Archive for the ‘On Writing’ Category

The Relationship

Tuesday, June 11th, 2013

You didn't expect it to happen, but it happened. You met. And at that moment you knew something special was about to transpire. You flirted. You spent time together. You touched. And at that point you knew. You knew you were about to embark on a life-long relationship.

This is the story of you and your story. At the moment you get serious and enter a committed relationship, the honeymoon begins. You're in that wonderful period where anything and everything goes. The world is full of unlimited possibilities. Everything is exciting. Everything clicks. There are no worries. No plot holes. No vast expanses of frustration as you plod your way from one pivotal scene to the next. In short, you are happy.

Enjoy it while you can because the honeymoon does not last. Very soon you will hit that plot hole and find yourself trying to figure out how your protagonist was in Paris at three o'clock, in Sydney at three thirty, and your story involves no science fiction elements whatsoever.

The frustration builds and builds until you find yourself in that situation you never expected to happen. You'll meet another story. And at that moment, you'll know something special is about to transpire.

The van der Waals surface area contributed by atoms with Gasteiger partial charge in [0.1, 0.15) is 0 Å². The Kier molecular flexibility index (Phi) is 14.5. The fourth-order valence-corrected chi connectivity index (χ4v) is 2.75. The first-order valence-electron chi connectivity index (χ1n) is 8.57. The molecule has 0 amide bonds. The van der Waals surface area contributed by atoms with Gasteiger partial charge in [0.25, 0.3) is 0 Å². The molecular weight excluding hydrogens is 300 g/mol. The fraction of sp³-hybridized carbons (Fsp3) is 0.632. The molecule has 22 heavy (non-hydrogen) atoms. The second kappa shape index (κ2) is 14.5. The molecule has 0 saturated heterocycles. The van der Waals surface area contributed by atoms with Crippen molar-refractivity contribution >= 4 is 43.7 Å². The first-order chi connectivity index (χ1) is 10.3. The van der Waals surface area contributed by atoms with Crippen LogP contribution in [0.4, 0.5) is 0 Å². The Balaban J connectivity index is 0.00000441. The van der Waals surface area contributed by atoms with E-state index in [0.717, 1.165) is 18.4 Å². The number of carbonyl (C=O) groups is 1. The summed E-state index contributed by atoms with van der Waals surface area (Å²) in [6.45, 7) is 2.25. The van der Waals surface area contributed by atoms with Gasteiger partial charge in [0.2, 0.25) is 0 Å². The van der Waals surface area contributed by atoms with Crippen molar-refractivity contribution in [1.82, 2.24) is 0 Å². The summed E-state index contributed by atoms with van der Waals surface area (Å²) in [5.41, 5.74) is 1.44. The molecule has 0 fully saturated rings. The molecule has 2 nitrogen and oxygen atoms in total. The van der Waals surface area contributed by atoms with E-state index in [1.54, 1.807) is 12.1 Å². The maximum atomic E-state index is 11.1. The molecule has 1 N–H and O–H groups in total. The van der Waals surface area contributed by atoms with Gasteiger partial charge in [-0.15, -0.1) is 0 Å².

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Brilliant New Technique

Monday, October 25th, 2010

A few posts ago I used the term "premature optimization" to describe the condition of making something perfect before you know if you'll actually even need it. A nice concrete example of this happened during a sixth-grade art class of mine. Yes, I'm going back that far, but I think it's worth it.

I had chosen to draw a picture of an animal. It might have been a raccoon, but I don't rightly remember. At any rate, I drew the rough outline of the head and body, then began drawing one of the eyes. This eye was highly detailed. I spent hours and hours on the exact shape, outline, light glint, and the close surrounding features, like the raccoon's fuzzy face.

When the project was complete I had a brilliantly-drawn eye set in the middle of a rough outline of a raccoon's head and body. This is what happens when you ignore (literally, in this case:) the big picture.

I do this with writing all too often: focusing and getting hung up on the most minute details without paying attention to the larger story. I've run otherwise good ideas right into the ground using this technique. This isn't how stories are written (he said, as if he were an expert on story writing). It's more like working in clay: throw a lump down, shape it, take a look, shape it some more. Gradually flesh out the details, evenly, and with the appropriate amount of focus and effort at each stage.